By Emma Rowley, The Telegraph,06 Jun 2012
France's new socialist government cut the country’s retirement age in the face of the eurozone’s deepening crisis, citing “social justice” to explain a move that goes against austerity efforts across the region.
Workers who entered employment aged 18 will be able to retire at 60 rather than 62, under the decree agreed at a cabinet meeting on Wednesday.
The decision follows pre-election promises from the new president Francois Hollande to reverse the rise in the retirement age introduced by his predecessor Nicolas Sarkozy in 2010.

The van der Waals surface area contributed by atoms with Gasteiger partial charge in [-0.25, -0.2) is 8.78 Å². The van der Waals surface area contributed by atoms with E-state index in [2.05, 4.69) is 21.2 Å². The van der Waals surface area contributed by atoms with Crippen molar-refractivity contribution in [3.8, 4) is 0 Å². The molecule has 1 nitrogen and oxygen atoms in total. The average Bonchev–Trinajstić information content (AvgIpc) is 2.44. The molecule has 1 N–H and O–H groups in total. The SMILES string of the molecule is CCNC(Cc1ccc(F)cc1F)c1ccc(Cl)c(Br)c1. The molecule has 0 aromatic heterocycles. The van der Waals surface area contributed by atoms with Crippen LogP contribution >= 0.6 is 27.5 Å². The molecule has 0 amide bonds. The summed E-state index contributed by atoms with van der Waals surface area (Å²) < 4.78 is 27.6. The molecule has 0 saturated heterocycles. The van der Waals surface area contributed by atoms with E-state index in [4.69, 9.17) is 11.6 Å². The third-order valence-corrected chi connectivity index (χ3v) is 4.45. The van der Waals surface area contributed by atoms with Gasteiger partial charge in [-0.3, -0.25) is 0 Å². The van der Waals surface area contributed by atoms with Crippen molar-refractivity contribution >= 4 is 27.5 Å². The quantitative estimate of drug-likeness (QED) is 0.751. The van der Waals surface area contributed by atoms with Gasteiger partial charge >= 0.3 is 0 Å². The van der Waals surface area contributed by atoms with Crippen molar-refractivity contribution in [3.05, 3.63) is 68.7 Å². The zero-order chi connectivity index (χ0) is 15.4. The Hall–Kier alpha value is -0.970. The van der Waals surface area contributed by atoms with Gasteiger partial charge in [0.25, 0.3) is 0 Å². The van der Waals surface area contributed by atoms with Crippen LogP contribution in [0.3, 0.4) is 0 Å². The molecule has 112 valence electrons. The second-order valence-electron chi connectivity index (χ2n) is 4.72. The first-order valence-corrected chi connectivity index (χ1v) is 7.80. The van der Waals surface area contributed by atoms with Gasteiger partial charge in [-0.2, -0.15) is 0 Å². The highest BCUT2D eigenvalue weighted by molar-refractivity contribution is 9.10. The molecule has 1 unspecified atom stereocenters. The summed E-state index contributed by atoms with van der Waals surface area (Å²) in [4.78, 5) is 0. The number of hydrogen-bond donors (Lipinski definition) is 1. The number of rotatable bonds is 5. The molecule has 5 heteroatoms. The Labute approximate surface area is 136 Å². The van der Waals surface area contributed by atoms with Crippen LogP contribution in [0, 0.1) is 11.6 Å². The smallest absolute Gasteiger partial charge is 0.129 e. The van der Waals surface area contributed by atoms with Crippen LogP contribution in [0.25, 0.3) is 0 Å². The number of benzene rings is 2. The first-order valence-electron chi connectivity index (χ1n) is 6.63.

“We committed to put this measure in place quickly for social justice for those who started working early,” said Social Affairs Minister Marisol Touraine.
The reforms will cost the state billions of euros a year but can be afforded through higher worker and employer contributions, according to the government.
The €1.1bn (£890m) annual cost up to 2017 - €3bn thereafter - will be met by a 0.1 percentage point rise in payroll charges, amounting to an extra €2 a month on the average monthly French net salary of €1,600, it said.
Around 110,000 people are expected to benefit from the measure in the first full year.
Jean-Francois Cope, leader of France’s conservative UMP party, called the policy move “madness”.
“It risks the downgrade of France’s credit rating and at this rate tempts fate,” he said.